Digital televisionEdit

The station's digital signal UHF 30, is multiplexed:

Digital channels

Channel Programming
8.1 main WVLT-TV/CBS programming
8.2 My VLT-TV/My Network TV programming

Digital conversionEdit

After the US analog television shutdown, which took place on June 12, 2009 [2], WVLT-DT remained on its current frequency, channel 30.[3] However, digital television with PSIPcapability will display its virtual channel as 8.

News/station presentationEdit

Newscast titlesEdit

Newscast titlesEdit

  • First Edition News (1975-1977)
  • Metro 26 News (1977–1981)
  • NewsCenter 26 (1981–1986)
  • WTVK NewsCenter (1986–1988)
  • News 8 (1988–1997)
  • NewsChannel 8 (1997–1998)
  • Volunteer News (1998–2002)
  • Volunteer TV News (2002–2011)
  • Local 8 News (2011-present)

Station slogansEdit

  • 26, Proud As A Peacock! (1979-1981; localized version of NBC ad campaign)
  • Hello Knoxville, TV-26 Loves You (1981–1985; used during period station used Frank Gari's Hello News)
  • Channel 26, Our Pride Is Showing (1981-1982; localized version of NBC ad campaign)
  • We`re Channel 26, Just Watch Us Now (1982–1983; localized version of NBC ad campaign)
  • TV-26 There, Be There (1983–1984; localized version of NBC ad campaign)
  • WTVK, Let's All Be There!/TV-26, Let`s All Be There (1984-1986; localized version of NBC ad campaign)
  • Come Home to TV-26 (1986-1987; localized version of NBC ad campaign)
  • Come on Home to TV-26 (1987-1988; last localized version of NBC ad campaign)
  • You Can Feel It on Channel 8 (1988-1989; localized version of CBS ad campaign)
  • The Valley's Own, News 8 (1988-early 1990s)[4]
  • Get Ready for News 8 (1989-1991; localized version of CBS ad campaign)
  • In Touch with East Tennessee (1997–2002)
  • Taking Action for You (2002–present)

On-air staffEdit

Current news anchors and reporters

News anchors

  • Erin Barnett – weekday mornings on Local 8 News This Morning (4:30-7 a.m.) and weekdays at noon
  • Lauren Davis – weekdays at 4 p.m.; also reporter
  • Ted Hall – weeknights at 5, 6 and 11 p.m.
  • Amanda Hara – weeknights at 5, 6 and 11 p.m.
  • Brittany Tarwater – weekdays at 4 p.m.
  • Allie Spillyards – weekday morning headline news on Local 8 News This Morning (4:30-7 a.m.); also multimedia journalist
  • Bob Yarborough – weekday mornings on Local 8 News This Morning (4:30-7 a.m.) and weekdays at noon
  • Alan Williams – weekday headline news at 4 p.m.; weeknights at 5 also 6 and 11 p.m. reporter
  • Casey Wheeless – weekends; Saturdays at 6 p.m., Sundays at 6:30 p.m. and 11 p.m.
  • Melissa Lee– Saturdays on Local 8 News This Morning (6:00-8 a.m.) *John Carroll – co-anchor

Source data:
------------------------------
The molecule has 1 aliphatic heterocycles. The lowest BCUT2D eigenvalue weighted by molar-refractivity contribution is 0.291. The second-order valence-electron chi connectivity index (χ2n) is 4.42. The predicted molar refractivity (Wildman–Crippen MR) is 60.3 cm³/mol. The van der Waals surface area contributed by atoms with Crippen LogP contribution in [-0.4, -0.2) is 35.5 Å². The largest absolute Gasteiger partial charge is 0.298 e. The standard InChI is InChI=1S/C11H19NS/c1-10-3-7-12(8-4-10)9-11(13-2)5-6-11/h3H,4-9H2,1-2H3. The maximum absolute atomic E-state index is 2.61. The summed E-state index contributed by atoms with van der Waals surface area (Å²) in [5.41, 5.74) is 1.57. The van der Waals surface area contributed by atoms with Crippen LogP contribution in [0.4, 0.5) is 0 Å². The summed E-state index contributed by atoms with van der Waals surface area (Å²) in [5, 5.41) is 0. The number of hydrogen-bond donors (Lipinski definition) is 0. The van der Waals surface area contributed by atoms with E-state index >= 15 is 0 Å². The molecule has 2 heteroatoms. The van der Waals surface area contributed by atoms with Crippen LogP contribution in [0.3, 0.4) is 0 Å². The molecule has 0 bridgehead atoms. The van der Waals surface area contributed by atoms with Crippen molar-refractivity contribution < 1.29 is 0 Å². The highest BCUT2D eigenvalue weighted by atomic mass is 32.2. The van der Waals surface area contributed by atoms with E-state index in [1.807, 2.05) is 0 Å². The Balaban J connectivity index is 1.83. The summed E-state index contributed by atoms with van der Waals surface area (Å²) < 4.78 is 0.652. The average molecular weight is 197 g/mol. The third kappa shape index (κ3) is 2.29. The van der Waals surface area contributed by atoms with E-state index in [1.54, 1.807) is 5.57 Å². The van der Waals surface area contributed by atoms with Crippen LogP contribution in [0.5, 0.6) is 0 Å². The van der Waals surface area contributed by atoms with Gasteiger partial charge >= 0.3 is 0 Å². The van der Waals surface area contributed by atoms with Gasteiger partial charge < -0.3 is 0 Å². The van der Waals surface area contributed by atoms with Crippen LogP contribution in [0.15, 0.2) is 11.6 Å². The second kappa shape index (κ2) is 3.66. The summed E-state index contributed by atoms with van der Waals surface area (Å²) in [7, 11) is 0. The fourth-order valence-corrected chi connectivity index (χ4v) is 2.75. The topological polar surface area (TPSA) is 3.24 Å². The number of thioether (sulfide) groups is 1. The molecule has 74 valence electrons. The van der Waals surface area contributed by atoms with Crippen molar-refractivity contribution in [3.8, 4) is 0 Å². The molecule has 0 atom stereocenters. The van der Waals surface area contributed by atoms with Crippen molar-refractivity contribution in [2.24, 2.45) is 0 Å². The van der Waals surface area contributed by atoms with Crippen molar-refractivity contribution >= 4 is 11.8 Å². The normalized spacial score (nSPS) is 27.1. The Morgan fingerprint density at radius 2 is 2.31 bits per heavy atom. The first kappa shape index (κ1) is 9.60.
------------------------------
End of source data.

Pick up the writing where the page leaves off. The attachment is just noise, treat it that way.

Local 8 Weather

  • David Aldrich – chief meteorologist; weeknights at 5:30, 6 and 11 p.m.
  • Heather Haley – meteorologist; weekdays noon, 4 and 5 p.m.
  • Dani Ruberti – weather girl; weekday mornings on Local 8 News This Morning (4:30-7 a.m.) and weekdays at noon
  • John Carroll – meteorologist; Saturday mornings on Local 8 News This Morning (7-8 a.m.) and Saturdays at 6 p.m., Sundays at 6:30 p.m. and weekends at 11 p.m.

SportsEdit

  • Rick Russo - sports director; weeknights at 6:00 and 11:00 p.m.
  • Daryl Hobby - sports anchor and reporter; Saturdays at 6:00, Sundays at 6:30 and weekends at 11:00 p.m.
  • Jeff Archer - sports reporter

News reportersEdit

  • Lauren Davis
  • Courtney Elledge
  • Whitney Kent – Also Weather Specialist
  • Sharee Gilbert
  • Kyle Grainger
  • Hilary Magacs
  • Michele Silva – Director of Promotions & Community Service and Franchise Reporter
  • Casey Wheeless
  • Kyle Warnke

MiscellaneousEdit

  • Walter Lambert – TV Chef
  • Shirley Nash-Pitts – Consumer Expert
  • Jan Charles – Chef

Former on-air staffEdit

  • Adele Arakawa (main news anchor for KUSA-TV in Denver)
  • Ed Hooper  (author)
  • Conroy Delouche
  • Mike Simon

ReferencesEdit

  1. ^ http://www.volunteertv.com/home/headlines/WVLT_Volunteer_TV_announces_first-to-market_high_definition_news_and_local_programming_113190709.html
  2. ^ http://hraunfoss.fcc.gov/edocs_public/attachmatch/DA-06-1082A2.pdf
  3. ^ CDBS Print
  4. ^ Found on a VHS cassette tape from a Channel 8 recording in early 1990s
  5. ^ a b http://brianhornback.blogspot.com/
  6. ^ http://www.davidaldrich.com/index.php?itemid=319
  7. ^ Morrow, Terry (March 24, 2009). "Stacy McCloud to leave WVLT, Channel 8". Knoxnews.com.
  8. ^ http://blogs.knoxnews.com/telebuddy/archives/2010/06/wvlts_megan_cam.shtml

External linksEdit